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Writing Dates

A discussion about how to write dates.

By
Mignon Fogarty,
Episode #498

Commas and Dates

Next, there are some rules about commas and dates. When you're writing out a full date in the American style, you put a comma between the day and the year, so New Year's Day was January 1, 2016. (4) Different style guides make different recommendations about whether to put a comma after the year though. Some say to put a comma after the year in a sentence like January 1, 2016, was an exciting day (5, 6), and some say to leave the comma out after the year (7, 8). So check your style guide.

Starting a Sentence with a Year

And what about starting a sentence with a number? Although the general rule is that you shouldn't start a sentence with an arabic number—that you should write out the words instead— some (but not all (9)) sources make exceptions for years (10). Therefore, some people may object, but you wouldn't be completely out of line to write a sentence like 2016 will be the year I keep my resolutions, with 2016 written as a number instead of written out with words. Still, if you want to be safe, it's better to rewrite the sentence so the year isn't at the beginning.

Apostrophes and Dates

If you want to abbreviate the year, you can use an apostrophe to replace the initial two and zero, for example, writing, “What are your plans for '16?” If you want to refer to a whole decade, for example if you want to reminisce about the '80s, you write '80s with an apostrophe replacing the 19 and with an S at the end. I loved the '80s. And you don't need an apostrophe before that final S (11, 12).

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Calling Zero O

You can call years such as 2008 two thousand eight or twenty-oh-eight. I can hear some of you freaking out about both breaking 2008 into two separate numbers and using the word oh instead of zero, but I have three credible sources to back me up (1, 2, 3). Calling zero oh still bugs a lot of people, so I can't recommend doing it, but it's not incorrect. 

It is also acceptable to call zero oh when you are using it in a series of numbers (1). For example, it is common to call the interstate highway designated 101 the one-oh-one and we all call James Bond agent double-oh-seven.

The Naughts?

Jillian from Pennsylvania asked about referring to the 2000s as the aughts. It's one way that people do refer to the 2000s, but if you're going to go that route, the naughts is better.  Aught is commonly misused to mean naught according to Gardner's American English Usage (14).

People also refer to the decade as the oughts, which seems just plain wrong to me. The dictionary does list a “cipher of zero” as a definition for ought, but only as an alteration of aught, which is itself an alteration of naught. Perhaps fortunately, none of these names for the first ten years of the 21st century caught on much—Google searches produce a relatively small number of hits.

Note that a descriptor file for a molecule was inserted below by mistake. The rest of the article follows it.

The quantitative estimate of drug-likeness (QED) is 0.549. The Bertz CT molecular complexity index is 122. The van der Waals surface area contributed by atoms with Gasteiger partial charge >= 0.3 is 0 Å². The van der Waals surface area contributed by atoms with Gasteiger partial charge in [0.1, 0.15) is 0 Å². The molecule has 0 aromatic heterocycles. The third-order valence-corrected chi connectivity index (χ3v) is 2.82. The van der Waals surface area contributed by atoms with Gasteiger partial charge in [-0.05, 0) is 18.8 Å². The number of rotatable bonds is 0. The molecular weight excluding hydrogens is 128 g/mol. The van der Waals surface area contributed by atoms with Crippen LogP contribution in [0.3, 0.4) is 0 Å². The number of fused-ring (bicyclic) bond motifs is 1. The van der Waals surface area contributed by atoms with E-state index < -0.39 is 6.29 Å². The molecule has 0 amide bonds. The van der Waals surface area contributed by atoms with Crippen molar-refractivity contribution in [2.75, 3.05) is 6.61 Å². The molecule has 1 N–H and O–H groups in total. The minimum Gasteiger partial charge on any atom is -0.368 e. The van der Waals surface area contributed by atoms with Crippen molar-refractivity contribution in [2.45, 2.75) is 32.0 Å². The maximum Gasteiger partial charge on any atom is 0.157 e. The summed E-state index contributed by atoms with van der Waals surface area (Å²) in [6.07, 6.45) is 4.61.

New Year's Day

Holidays are capitalized, so New Year's Day is capitalized. There is also an apostrophe before the s in Year's because it is referring to the day of the new year. When you use new year generically, then it is lowercase.

Grammar Girl Recommended Styles

  • 1980s
  • '80s
  • January 1, 2016 was an exciting day. (No comma after the year.)
  • Two thousand sixteen (In American English, pronounce the year without an and before the sixteen.)
  • Twenty-sixteen (An acceptable alternative pronunciation for the year 2016.)

Other Calendar Systems

The Gregorian Calendar is the most widely used calendar system today.

Alternative calendar systems include the following:
The Chinese Calendar
The Ethiopian Calendar
The Hebrew Calendar
The Hindu Calendar
The Islamic Calendar
ISO Week Date
The Julian Calendar
The Persian Calendar
(More)

(Thanks to listener Michael Spence for mentioning the Modified Julian Day and inspiring me to include this list of alternative calendar systems.)

References

1. “Numbers,” MED Magazine: The Monthly Web Magazine of Macmillan English Dictionaries. Macmillan Education, July 2004, Issue 21, http://tinyurl.com/2n8j45 (accessed December 27, 2007).

2. Freeman, J. “Numbers Game,” The Boston Globe, January 6, 2006. http://tinyurl.com/3atnbh (accessed December 27, 2007)

3. Garner, B. Garner's Modern American Usage, 3rd edition. Oxford: Oxford University Press. 2009, p. 75.

4. Aaron, J. The Little, Brown Essential Handbook, New York: Pearson Education, 2006, p. 73.

5. Christian, D., Froke, P., Jacobsen, S., and Minthorn, D., eds. The Associated Press Stylebook and Briefing on Media Law, Associated Press, 2014, p. 168.

6. "Commas with dates," The Chicago Manual of Style, 16th edition. Chicago: The University of Chicago Press, 2010, section 6.45. http://www.chicagomanualofstyle.org (accessed January 5, 2016, subscription required).

7. Strumpf, M. and Douglas, A. The Grammar Bible, New York: Henry Holt and Company, 2004,  p. 231, 217. 

8. Garner, B. Garner's Modern American Usage, 3rd edition. Oxford: Oxford University Press. 2009, p. 226.

9. "The year alone," The Chicago Manual of Style, 16th edition. Chicago: The University of Chicago Press, 2010, section 9.30. http://www.chicagomanualofstyle.org (accessed January 5, 2016, subscription required).

10. Christian, D., Froke, P., Jacobsen, S., and Minthorn, D., eds. The Associated Press Stylebook and Briefing on Media Law, Associated Press, 2014, p. 284.

11. The American Heritage Guide to Contemporary Usage and Style, Boston: Houghton Mifflin, 2005, p. 130.

12. "Decades," The Chicago Manual of Style, 16th edition. Chicago: The University of Chicago Press, 2010, section 9.34. http://www.chicagomanualofstyle.org (January 5, 2016, subscription required).

Image, public domain via Wikimedia

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